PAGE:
Pompeo’s meeting with Kim Yong-chol canceled abruptly

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Pompeo’s meeting with Kim Yong-chol canceled abruptly


From left: Mike Pompeo, Kim Yong-chol

A day after announcing that U.S. Secretary of State Mike Pompeo and a top North Korean official would hold talks in New York this week, the U.S. Department of State abruptly said Wednesday the meeting has been postponed to an unspecified later date.

The high-level North-U.S. talks had been set to take place in New York Thursday, a follow-up to Pompeo’s fourth visit to Pyongyang last month. The meeting between Pompeo and Kim Yong-chol, vice chairman of the Central Committee of the North’s ruling Workers’ Party, would have been an opportunity to continue denuclearization talks and discuss a second summit between U.S. President Donald Trump and North Korean leader Kim Jong-un.

Heather Nauert, spokesperson for the U.S. State Department, said in a statement around midnight Tuesday that “Pompeo’s meeting with officials from the Democratic People’s Republic of Korea, scheduled for this week in New York, will now take place at a later date.”

She did not specify why the talks had been canceled or if they had been rescheduled, only saying, “We will reconvene when our respective schedules permit.”

“Ongoing conversations continue to take place,” Nauert said in the statement, which came amid U.S. midterm elections. “The United States remains focused on fulfilling the commitments agreed to by President Trump and Chairman Kim at the Singapore summit in June.”

The State Department on Monday announced that Pompeo would travel to New York with Stephen Biegun, the U.S. special representative for North Korea, to meet Kim Yong-chol.

Biegun’s presence had led to speculation that North Korean Vice Foreign Minister Choe Son-hui would also travel to New York. Kim Jong-un and Pompeo during their Oct. 7 talks in Pyongyang, along with discussing a potential second North-U.S. summit, agreed to hold working-level talks, but Choe has yet to hold such talks with Biegun.

The State Department had said Monday that the two sides “will discuss making progress on all four pillars” of the Singapore summit, referring to a four-point joint statement signed by Kim Jong-un and Trump on June 12, and achieving the “final, fully verified denuclearization” of North Korea.

Despite Washington’s sudden announcement, Seoul officials were not too worried about what it meant to future North-U.S. denuclearization negotiations.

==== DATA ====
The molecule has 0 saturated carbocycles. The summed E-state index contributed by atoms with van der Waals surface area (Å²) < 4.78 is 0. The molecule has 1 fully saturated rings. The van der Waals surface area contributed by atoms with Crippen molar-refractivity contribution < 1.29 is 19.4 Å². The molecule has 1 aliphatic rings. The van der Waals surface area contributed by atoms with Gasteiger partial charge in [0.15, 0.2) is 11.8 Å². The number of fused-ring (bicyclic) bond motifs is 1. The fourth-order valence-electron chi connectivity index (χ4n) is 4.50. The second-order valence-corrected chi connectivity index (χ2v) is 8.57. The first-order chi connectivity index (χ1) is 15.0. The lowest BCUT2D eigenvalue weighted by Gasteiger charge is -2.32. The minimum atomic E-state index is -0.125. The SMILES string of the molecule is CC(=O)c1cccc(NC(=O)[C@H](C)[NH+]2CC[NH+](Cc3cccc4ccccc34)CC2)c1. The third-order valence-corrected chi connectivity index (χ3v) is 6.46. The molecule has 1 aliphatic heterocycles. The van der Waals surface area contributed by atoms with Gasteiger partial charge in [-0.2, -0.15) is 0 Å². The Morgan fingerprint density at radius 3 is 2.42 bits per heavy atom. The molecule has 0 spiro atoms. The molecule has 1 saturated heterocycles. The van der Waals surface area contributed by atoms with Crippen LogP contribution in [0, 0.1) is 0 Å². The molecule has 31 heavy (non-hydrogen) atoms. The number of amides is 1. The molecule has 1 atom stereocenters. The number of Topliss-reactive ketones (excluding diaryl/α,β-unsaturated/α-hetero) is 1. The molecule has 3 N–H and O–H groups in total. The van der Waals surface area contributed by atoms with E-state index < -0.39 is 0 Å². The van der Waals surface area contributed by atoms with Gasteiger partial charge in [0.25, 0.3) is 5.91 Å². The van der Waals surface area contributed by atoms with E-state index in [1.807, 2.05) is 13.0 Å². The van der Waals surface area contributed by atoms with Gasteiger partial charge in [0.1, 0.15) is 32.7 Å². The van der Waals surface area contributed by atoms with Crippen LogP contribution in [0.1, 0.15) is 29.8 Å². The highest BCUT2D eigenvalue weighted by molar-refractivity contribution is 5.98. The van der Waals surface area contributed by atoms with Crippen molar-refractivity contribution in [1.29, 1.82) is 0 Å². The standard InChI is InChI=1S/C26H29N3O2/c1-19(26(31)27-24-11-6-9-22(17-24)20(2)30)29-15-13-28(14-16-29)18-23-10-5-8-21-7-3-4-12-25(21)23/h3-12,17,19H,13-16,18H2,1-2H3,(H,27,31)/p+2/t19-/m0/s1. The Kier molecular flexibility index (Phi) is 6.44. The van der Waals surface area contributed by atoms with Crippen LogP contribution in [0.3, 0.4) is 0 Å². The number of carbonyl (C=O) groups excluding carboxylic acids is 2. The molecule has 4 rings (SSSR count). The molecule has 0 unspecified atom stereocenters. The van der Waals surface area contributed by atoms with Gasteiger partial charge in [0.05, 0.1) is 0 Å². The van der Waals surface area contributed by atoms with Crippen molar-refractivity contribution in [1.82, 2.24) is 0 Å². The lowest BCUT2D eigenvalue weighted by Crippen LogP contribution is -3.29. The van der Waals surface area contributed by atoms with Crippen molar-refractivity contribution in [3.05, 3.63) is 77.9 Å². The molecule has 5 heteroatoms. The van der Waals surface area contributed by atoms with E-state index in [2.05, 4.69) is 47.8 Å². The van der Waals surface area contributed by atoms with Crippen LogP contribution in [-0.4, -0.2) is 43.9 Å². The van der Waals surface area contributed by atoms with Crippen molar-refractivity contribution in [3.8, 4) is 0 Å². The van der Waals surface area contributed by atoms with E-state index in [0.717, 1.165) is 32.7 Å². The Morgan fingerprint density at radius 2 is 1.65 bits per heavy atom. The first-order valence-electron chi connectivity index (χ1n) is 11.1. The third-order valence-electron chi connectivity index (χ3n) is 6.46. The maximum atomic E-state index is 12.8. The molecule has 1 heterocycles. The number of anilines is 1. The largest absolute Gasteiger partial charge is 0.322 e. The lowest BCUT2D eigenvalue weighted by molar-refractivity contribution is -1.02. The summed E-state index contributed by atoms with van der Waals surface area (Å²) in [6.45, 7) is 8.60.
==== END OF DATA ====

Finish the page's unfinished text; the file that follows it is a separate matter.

A senior South Korean Foreign Ministry official familiar with the talks said Wednesday, “Our government had been looking forward to the North-U.S. high-level talks to bring about actual measures for the denuclearization and establishment of permanent peace on the Korean Peninsula, hence we think it is regrettable that they are not taking place.”

He added that Seoul “looks forward to the talks being rescheduled at an early date.”

“There is no need to imbue excessive meaning to the postponement of the talks,” the official added. “We have to see it as a process toward the achieving of denuclearization and establishment of a peace regime on the Korean Peninsula, and there are situations where planned meetings are postponed.”

The U.S. State Department statement, the official noted, “has a calm tone,” adding that the South Korean government “will continue to try to play a role in enabling momentum in dialogue.”

Washington briefed Seoul about the postponement ahead of the announcement, this official added.

This is not the first time Washington has abruptly postponed a planned meeting with North Korean officials.

On Aug. 23, Pompeo announced a trip to Pyongyang with his new special envoy for North Korea, Biegun, which Trump canceled the next day over Twitter, blaming a lack of “sufficient progress” in denuclearization, and also alluding to the trade war with China.

Similarly, Trump, through a public letter on May 24, canceled his first summit with Kim Jong-un, which was in the works for June 12 in Singapore, blaming “open hostility” in Pyongyang’s rhetoric. It was Kim Yong-chol’s visit to New York at the end of May and visit to the White House in Washington that helped put the summit back on track.

Kim Eui-kyeom, the Blue House spokesman, said in a briefing Wednesday, “I don’t believe that the postponement [of the high-level talks] means that the North-U.S. negotiations have become null or lost momentum or direction.”

Diplomatic sources indicated that the North Korean side asked to postpone the talks.

Kim Yong-chol had been booked for a flight from Beijing to New York on Wednesday. While Kim was expected to have arrived in Beijing Tuesday, his flight from Pyongyang to Beijing was suddenly canceled that day.

Pompeo was scheduled to attend a top-level U.S.-China diplomatic and security dialogue in Washington on Friday.

BY SARAH KIM [kim.sarah@joongang.co.kr]
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